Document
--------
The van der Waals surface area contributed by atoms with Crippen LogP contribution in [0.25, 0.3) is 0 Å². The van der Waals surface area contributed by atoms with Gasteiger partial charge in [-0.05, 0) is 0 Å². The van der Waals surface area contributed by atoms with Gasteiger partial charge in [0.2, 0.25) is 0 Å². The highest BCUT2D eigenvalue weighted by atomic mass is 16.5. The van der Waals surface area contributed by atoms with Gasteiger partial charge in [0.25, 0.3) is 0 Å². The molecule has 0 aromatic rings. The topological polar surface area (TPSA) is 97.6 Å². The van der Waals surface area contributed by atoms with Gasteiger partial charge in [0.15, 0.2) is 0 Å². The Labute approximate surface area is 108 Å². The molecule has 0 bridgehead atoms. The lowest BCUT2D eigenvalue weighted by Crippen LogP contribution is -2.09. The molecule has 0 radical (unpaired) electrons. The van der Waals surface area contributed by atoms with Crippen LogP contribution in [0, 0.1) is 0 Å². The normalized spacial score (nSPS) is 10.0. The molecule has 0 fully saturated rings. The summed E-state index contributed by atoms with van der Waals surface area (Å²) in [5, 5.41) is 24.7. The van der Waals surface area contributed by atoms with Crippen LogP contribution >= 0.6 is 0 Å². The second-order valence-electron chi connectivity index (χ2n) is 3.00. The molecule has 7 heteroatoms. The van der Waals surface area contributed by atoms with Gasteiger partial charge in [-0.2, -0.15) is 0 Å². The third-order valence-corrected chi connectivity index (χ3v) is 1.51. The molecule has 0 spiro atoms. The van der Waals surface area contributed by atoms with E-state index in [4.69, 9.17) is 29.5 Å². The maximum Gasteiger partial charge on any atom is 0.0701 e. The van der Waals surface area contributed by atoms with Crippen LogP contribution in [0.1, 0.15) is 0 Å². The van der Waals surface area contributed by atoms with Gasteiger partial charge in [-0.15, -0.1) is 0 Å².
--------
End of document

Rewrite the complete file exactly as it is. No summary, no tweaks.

The van der Waals surface area contributed by atoms with Crippen LogP contribution in [0.25, 0.3) is 0 Å². The van der Waals surface area contributed by atoms with Gasteiger partial charge in [-0.05, 0) is 0 Å². The van der Waals surface area contributed by atoms with Gasteiger partial charge in [0.2, 0.25) is 0 Å². The highest BCUT2D eigenvalue weighted by atomic mass is 16.5. The van der Waals surface area contributed by atoms with Gasteiger partial charge in [0.25, 0.3) is 0 Å². The molecule has 0 aromatic rings. The topological polar surface area (TPSA) is 97.6 Å². The van der Waals surface area contributed by atoms with Gasteiger partial charge in [0.15, 0.2) is 0 Å². The Labute approximate surface area is 108 Å². The molecule has 0 bridgehead atoms. The lowest BCUT2D eigenvalue weighted by Crippen LogP contribution is -2.09. The molecule has 0 radical (unpaired) electrons. The van der Waals surface area contributed by atoms with Crippen LogP contribution in [0, 0.1) is 0 Å². The normalized spacial score (nSPS) is 10.0. The molecule has 0 fully saturated rings. The summed E-state index contributed by atoms with van der Waals surface area (Å²) in [5, 5.41) is 24.7. The van der Waals surface area contributed by atoms with Crippen LogP contribution >= 0.6 is 0 Å². The second-order valence-electron chi connectivity index (χ2n) is 3.00. The molecule has 7 heteroatoms. The van der Waals surface area contributed by atoms with Gasteiger partial charge in [-0.2, -0.15) is 0 Å². The third-order valence-corrected chi connectivity index (χ3v) is 1.51. The molecule has 0 spiro atoms. The van der Waals surface area contributed by atoms with E-state index in [4.69, 9.17) is 29.5 Å². The maximum Gasteiger partial charge on any atom is 0.0701 e. The van der Waals surface area contributed by atoms with Crippen LogP contribution in [0.1, 0.15) is 0 Å². The van der Waals surface area contributed by atoms with Gasteiger partial charge in [-0.15, -0.1) is 0 Å².